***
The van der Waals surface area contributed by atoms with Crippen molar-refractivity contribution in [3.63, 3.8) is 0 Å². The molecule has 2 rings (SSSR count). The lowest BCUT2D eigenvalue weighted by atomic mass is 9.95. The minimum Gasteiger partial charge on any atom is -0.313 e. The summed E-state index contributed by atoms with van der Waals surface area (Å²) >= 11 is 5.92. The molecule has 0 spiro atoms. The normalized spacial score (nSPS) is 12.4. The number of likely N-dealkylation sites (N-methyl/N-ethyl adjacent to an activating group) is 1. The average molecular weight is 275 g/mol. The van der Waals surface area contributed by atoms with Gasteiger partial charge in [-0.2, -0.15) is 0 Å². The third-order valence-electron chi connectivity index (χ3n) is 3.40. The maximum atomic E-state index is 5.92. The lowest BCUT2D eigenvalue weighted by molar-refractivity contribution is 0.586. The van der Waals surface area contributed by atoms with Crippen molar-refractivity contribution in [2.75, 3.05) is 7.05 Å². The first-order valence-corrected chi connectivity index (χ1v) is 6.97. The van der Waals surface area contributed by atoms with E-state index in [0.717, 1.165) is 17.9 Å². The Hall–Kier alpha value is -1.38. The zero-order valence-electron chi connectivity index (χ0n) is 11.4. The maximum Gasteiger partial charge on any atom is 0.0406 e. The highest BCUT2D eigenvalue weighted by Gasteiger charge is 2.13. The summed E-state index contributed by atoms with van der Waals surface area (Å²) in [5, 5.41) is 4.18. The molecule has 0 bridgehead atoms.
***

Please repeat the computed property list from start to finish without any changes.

The van der Waals surface area contributed by atoms with Crippen molar-refractivity contribution in [3.63, 3.8) is 0 Å². The molecule has 2 rings (SSSR count). The lowest BCUT2D eigenvalue weighted by atomic mass is 9.95. The minimum Gasteiger partial charge on any atom is -0.313 e. The summed E-state index contributed by atoms with van der Waals surface area (Å²) >= 11 is 5.92. The molecule has 0 spiro atoms. The normalized spacial score (nSPS) is 12.4. The number of likely N-dealkylation sites (N-methyl/N-ethyl adjacent to an activating group) is 1. The average molecular weight is 275 g/mol. The van der Waals surface area contributed by atoms with Gasteiger partial charge in [-0.2, -0.15) is 0 Å². The third-order valence-electron chi connectivity index (χ3n) is 3.40. The maximum atomic E-state index is 5.92. The lowest BCUT2D eigenvalue weighted by molar-refractivity contribution is 0.586. The van der Waals surface area contributed by atoms with Crippen molar-refractivity contribution in [2.75, 3.05) is 7.05 Å². The first-order valence-corrected chi connectivity index (χ1v) is 6.97. The van der Waals surface area contributed by atoms with E-state index in [0.717, 1.165) is 17.9 Å². The Hall–Kier alpha value is -1.38. The zero-order valence-electron chi connectivity index (χ0n) is 11.4. The maximum Gasteiger partial charge on any atom is 0.0406 e. The highest BCUT2D eigenvalue weighted by Gasteiger charge is 2.13. The summed E-state index contributed by atoms with van der Waals surface area (Å²) in [5, 5.41) is 4.18. The molecule has 0 bridgehead atoms.